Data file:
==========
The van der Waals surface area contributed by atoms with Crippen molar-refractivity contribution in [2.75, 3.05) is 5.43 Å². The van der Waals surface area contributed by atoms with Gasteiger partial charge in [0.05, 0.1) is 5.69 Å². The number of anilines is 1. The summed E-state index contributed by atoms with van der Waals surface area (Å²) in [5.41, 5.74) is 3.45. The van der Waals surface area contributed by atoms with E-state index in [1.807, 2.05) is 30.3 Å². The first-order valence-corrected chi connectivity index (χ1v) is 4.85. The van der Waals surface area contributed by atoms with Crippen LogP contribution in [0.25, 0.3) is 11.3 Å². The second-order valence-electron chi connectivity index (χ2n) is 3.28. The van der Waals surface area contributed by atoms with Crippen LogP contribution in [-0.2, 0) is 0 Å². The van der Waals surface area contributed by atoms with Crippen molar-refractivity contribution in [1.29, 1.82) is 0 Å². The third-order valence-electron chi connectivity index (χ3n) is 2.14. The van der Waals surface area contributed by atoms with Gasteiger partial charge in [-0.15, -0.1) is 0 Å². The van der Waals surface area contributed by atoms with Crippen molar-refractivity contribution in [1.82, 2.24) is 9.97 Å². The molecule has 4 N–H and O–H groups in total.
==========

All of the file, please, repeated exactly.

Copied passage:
The van der Waals surface area contributed by atoms with Crippen molar-refractivity contribution in [2.75, 3.05) is 5.43 Å². The van der Waals surface area contributed by atoms with Gasteiger partial charge in [0.05, 0.1) is 5.69 Å². The number of anilines is 1. The summed E-state index contributed by atoms with van der Waals surface area (Å²) in [5.41, 5.74) is 3.45. The van der Waals surface area contributed by atoms with E-state index in [1.807, 2.05) is 30.3 Å². The first-order valence-corrected chi connectivity index (χ1v) is 4.85. The van der Waals surface area contributed by atoms with Crippen LogP contribution in [0.25, 0.3) is 11.3 Å². The second-order valence-electron chi connectivity index (χ2n) is 3.28. The van der Waals surface area contributed by atoms with Crippen LogP contribution in [-0.2, 0) is 0 Å². The van der Waals surface area contributed by atoms with Crippen molar-refractivity contribution in [1.29, 1.82) is 0 Å². The third-order valence-electron chi connectivity index (χ3n) is 2.14. The van der Waals surface area contributed by atoms with Gasteiger partial charge in [-0.15, -0.1) is 0 Å². The van der Waals surface area contributed by atoms with Crippen molar-refractivity contribution in [1.82, 2.24) is 9.97 Å². The molecule has 4 N–H and O–H groups in total.